“With a strong and flexible but fluid design ethos that blends naturally into its environment, the Galaxy S8 is a device not defined by age, gender or geography.”

In other words, in contrast to a trend over the past few years to define phones according to their target market, the S8 attempts to be all things to all people. The only way to achieve this is to suit all colour tastes. The idea then, is that one of the five distinctive colour options for the S8 handsets will appeal to any of the various gender, age and location-based demographics of people who would be in the market for a high-end phone.

It is clear, then, that as it becomes more difficult to distinguish phones by design – although Samsung can argue that the S8 stands out from the rest – colour will become more important than ever before. Apple has proved the point with the new iPhone Red. There is little doubt that new-look phones ranging from Samsung Coral Blue to Huawei Greenery will make consumers more aware of colour than ever before in the short history of smartphones.

  • Arthur Goldstuck is founder of World Wide Worx and editor-in-chief of Gadget.co.za. Follow him on Twitter and Instagram on @art2gee

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Now download a bank account

Absa has introduced an end-to-end account opening for new customers, through the Absa Banking App, which can be downloaded from the Android and Apple app stores. This follows the launch of the world first ChatBanking on WhatsApp service.

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This “download your account” feature enables new customers to Absa, to open a Cheque account, order their card and start transacting on the Absa Banking App, all within minutes, from anywhere and at any time, by downloading it from the App stores.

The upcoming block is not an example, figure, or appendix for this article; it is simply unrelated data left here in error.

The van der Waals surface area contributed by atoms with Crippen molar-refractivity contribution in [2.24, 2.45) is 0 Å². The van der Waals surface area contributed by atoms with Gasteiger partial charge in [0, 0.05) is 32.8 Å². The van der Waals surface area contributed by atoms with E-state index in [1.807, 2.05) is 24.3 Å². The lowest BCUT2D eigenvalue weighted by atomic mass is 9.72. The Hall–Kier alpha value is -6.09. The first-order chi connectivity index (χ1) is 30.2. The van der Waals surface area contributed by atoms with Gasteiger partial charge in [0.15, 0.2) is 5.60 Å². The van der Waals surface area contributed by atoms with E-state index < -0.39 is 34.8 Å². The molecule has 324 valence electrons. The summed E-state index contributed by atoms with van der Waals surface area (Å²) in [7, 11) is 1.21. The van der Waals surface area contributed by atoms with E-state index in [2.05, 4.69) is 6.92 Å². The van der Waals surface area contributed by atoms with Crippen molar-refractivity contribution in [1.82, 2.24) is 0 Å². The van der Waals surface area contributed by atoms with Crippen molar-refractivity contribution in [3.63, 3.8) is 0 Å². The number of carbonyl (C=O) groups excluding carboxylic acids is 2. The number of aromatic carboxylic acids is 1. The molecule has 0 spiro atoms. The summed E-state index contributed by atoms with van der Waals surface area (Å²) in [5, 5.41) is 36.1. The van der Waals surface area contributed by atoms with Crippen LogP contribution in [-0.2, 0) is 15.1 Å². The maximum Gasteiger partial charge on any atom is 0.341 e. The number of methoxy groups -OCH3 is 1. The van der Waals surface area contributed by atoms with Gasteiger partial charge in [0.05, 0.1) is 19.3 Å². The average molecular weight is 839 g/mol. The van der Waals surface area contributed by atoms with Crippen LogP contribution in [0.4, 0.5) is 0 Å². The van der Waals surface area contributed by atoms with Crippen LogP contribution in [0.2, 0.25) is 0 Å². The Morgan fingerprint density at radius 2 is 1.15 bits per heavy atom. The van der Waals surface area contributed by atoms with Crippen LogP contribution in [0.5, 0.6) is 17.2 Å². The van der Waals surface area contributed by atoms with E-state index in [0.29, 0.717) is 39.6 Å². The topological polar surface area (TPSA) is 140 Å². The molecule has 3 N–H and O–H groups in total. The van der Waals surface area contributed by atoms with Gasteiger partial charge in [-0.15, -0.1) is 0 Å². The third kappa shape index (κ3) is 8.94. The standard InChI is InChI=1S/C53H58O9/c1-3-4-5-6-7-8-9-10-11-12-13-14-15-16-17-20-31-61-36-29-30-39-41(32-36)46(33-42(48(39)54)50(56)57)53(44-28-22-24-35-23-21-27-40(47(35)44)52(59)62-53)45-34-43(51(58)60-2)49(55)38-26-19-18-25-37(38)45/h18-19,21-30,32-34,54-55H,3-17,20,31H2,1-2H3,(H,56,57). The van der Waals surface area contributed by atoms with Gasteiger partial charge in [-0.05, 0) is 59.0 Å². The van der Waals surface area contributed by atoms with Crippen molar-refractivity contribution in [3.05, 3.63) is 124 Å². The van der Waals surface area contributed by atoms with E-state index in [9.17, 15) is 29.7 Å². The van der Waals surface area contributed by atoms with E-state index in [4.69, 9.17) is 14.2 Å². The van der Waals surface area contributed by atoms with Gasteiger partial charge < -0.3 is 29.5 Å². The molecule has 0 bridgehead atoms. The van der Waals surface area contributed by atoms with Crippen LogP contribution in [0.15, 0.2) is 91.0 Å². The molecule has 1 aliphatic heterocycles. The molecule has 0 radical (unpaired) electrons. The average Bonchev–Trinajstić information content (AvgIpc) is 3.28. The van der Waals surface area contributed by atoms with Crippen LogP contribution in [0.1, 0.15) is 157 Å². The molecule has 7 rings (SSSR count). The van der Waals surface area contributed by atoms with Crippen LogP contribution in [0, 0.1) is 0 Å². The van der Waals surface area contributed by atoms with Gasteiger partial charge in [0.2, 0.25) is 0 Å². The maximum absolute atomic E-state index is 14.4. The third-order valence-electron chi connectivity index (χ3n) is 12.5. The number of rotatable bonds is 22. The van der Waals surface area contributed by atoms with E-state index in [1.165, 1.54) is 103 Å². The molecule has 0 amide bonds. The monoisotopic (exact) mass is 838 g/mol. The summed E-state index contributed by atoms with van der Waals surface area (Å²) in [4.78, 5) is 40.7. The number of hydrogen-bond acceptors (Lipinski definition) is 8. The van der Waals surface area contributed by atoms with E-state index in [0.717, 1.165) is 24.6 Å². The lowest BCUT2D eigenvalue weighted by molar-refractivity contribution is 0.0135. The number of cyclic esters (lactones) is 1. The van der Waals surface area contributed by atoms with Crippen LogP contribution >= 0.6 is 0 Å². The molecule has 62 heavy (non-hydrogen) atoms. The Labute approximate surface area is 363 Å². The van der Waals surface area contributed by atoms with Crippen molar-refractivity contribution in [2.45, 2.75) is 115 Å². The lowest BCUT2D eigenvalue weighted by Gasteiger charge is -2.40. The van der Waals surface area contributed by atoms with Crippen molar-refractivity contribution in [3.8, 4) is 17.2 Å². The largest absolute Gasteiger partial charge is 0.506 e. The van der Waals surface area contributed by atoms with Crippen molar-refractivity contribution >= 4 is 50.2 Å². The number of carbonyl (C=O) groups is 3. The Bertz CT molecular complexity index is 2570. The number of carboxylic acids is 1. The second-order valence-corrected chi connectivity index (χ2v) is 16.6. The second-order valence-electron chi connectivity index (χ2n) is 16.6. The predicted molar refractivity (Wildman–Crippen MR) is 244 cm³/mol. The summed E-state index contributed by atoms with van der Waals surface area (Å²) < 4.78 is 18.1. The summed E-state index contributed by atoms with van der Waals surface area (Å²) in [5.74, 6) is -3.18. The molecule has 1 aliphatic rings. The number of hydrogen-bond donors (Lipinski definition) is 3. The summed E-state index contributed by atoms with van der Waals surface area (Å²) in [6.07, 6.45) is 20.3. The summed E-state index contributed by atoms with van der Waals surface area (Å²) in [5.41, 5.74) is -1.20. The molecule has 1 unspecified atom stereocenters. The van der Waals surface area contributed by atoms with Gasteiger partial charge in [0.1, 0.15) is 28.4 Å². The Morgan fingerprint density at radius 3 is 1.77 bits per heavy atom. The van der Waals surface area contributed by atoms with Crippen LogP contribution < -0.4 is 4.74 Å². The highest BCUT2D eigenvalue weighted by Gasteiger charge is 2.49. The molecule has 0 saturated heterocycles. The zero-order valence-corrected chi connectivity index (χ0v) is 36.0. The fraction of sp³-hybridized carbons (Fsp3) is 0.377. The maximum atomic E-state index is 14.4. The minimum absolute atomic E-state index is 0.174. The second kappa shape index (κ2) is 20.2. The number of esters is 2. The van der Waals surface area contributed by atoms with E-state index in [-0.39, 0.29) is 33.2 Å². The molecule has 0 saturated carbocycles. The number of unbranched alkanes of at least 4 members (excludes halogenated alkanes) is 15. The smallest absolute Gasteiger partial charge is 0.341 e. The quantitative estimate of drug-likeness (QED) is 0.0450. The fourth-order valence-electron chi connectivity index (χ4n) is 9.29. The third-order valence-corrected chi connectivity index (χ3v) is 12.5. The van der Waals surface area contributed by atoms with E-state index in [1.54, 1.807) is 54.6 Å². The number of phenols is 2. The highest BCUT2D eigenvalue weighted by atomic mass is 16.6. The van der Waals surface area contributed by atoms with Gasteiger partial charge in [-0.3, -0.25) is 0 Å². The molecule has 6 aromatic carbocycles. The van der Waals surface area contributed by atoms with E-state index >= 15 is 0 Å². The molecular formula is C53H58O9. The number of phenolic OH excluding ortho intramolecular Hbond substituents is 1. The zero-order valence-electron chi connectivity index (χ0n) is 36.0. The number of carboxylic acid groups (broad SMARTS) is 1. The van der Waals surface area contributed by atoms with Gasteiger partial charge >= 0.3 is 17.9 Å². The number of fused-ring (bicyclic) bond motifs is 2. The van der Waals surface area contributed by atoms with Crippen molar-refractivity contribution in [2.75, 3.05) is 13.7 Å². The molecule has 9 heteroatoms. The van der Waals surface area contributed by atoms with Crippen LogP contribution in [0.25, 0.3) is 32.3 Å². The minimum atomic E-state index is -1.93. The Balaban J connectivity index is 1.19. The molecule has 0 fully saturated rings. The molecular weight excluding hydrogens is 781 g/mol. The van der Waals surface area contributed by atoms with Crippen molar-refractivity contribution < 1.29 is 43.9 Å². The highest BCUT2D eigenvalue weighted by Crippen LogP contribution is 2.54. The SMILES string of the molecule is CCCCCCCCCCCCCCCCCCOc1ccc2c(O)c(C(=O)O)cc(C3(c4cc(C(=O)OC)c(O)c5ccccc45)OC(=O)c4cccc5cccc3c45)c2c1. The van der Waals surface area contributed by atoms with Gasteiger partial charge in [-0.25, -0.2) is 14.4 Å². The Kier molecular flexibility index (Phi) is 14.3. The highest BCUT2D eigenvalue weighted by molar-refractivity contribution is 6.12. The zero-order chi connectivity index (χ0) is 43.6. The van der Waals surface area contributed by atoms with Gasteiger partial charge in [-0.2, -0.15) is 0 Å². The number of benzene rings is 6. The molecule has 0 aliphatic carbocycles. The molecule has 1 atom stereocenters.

“Overall, this new capability is not only expected to enhance the customer’s digital experience, but we expect to leverage this in our branches, bringing digital experiences to the branch environment and making it easier for our customers to join and bank with us regardless of where they may be,” says Aupa Monyatsi, Managing Executive for Virtual Channels at Absa Retail & Business Banking.

“With this innovation comes the need to ensure that the security of our customers is at the heart of our digital experience, this is why the digital onboarding experience for this feature includes a high-quality facial matching check with the Department of Home Affairs to verify the customer’s identity, ensuring that we have the most up to date information of our clients. Security is supremely important for us.”

The new version of the Absa Banking App is now available in the Apple and Android App stores, and anyone with a South African ID can become an Absa customer, by following these simple steps:

  1. Download the Absa App
  2. Choose the account you would like to open
  3. Tell us who you are
  4. To keep you safe, we will verify your cell phone number
  5. Take a selfie, and we will do facial matching with the Department of Home Affairs to confirm you are who you say you are
  6. Tell us where you live
  7. Let us know what you do for a living and your income
  8. Click Apply.

 

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How we use phones to avoid human contact

A recent study by Kaspersky Lab has found that 75% of people pick up their connected device to avoid conversing with another human being.

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Connected devices are becoming essential to keeping people in contact with each other, but for many they are also a much-needed comfort blanket in a variety of social situations when they do not want to interact with others. A recent survey from Kaspersky Lab has confirmed this trend in behaviour after three-quarters of people (75%) admitted they use a device to pretend to be busy when they don’t want to talk to someone else, showing the importance of keeping connected devices protected under all circumstances.